Participants: Steve Schombel, Vick Applegate, David & Julie Kahl
I thought I had the Lubrecht Trail system figured out, but alas, after leaving from the ski parking trail head, we once again ended up on the wrong trail, which we discovered when we arrived at a familiar trail junction. We started to take trails to the correct spot, but before getting to the cut off trail we stopped to consider our options. There was still quite a bit of snow on the roads where it had been packed, ranging from zero to about 4 inches/10.16cm deep. It was warm and sometimes sunny so the snow was soft and compacting under foot, and that would get worse as the day went on. What would we find if we climbed another 600-700 ft/182.88 m-213.36m? Probably similarity packed snow that was a foot/0.305m deep or more, and the possibility of post-holeing in soft snow for 4 miles/6.44k. We opted to do the “D” trail instead, we hadn’t been able to ski it this winter because it was closed for logging. Now all the closed signs were down and it was nice hike. Having a naturalist along was great, we were hearing red-breasted nuthatches, several different wood peckers, a sandhill crane flew over and down by the pond was a very upset mallard. In the logged area Vick showed us “red rot” in some cut logs (Douglas Fir, I believe), a fungus infection in the center of the tree that compromises the woods integrity. Also we saw a small diameter pine that had had the bark stripped off the lower trunk, Vick explained that the tree had a pine beetle infection and wood peckers had stripped the bark to get at the beetles and their larvae, pretty much sealing the tree’s fate. He also showed us a spot where woodpeckers had made a big hole into the side of a larger tree to get at carpenter ants. And if that wasn’t enough he also dug into the bottom of a split in a large fallen trunk to get the wood from the “bottom” of it where the sap had collected – it makes a good fire starter. Going down to the pond I asked Vick to scan the road we should have been on, across the valley, with his binoculars and he said everything he could see up there was white, even off the road. It was by the logging that we saw the only buttercups of the trip. Down by Jones’ Pond the pond was ice covered except for a few inches/cms at the edges, and the extreme upper end. There were ducks and Canada Geese hanging out by the open water. We ended up doing 6 miles/9.66 k, and only saw one other person, a lady who had hiked in from the PawsUp Resort. This time of year, any trip without ticks is a successful trip. We’ll try again next month.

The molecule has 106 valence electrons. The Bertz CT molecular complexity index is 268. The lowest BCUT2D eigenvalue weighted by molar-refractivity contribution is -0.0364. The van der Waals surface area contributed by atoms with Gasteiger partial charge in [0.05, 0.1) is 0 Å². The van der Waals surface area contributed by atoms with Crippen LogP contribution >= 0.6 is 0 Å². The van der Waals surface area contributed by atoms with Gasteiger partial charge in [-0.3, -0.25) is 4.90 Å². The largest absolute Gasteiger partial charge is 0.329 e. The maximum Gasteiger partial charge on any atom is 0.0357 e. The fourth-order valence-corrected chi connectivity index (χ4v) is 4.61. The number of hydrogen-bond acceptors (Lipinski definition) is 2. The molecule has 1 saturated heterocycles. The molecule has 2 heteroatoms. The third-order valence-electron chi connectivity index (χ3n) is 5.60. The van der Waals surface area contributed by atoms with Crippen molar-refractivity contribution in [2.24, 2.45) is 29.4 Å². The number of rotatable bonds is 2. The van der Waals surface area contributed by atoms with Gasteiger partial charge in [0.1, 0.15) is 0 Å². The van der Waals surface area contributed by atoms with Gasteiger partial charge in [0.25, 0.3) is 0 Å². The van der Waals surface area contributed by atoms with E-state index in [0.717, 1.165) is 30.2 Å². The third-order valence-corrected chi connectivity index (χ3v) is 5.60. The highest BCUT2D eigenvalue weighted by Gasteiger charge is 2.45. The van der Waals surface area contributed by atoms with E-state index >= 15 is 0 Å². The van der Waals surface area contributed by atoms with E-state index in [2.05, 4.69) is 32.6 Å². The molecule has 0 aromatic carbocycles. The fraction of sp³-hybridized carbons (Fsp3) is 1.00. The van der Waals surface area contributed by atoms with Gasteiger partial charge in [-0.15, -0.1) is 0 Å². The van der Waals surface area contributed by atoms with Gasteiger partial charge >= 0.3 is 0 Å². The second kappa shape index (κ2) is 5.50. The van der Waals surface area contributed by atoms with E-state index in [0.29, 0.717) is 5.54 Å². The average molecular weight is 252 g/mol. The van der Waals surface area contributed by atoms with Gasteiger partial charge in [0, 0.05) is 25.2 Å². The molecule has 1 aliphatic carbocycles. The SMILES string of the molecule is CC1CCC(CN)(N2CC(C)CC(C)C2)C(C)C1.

Leader: Julie Kahl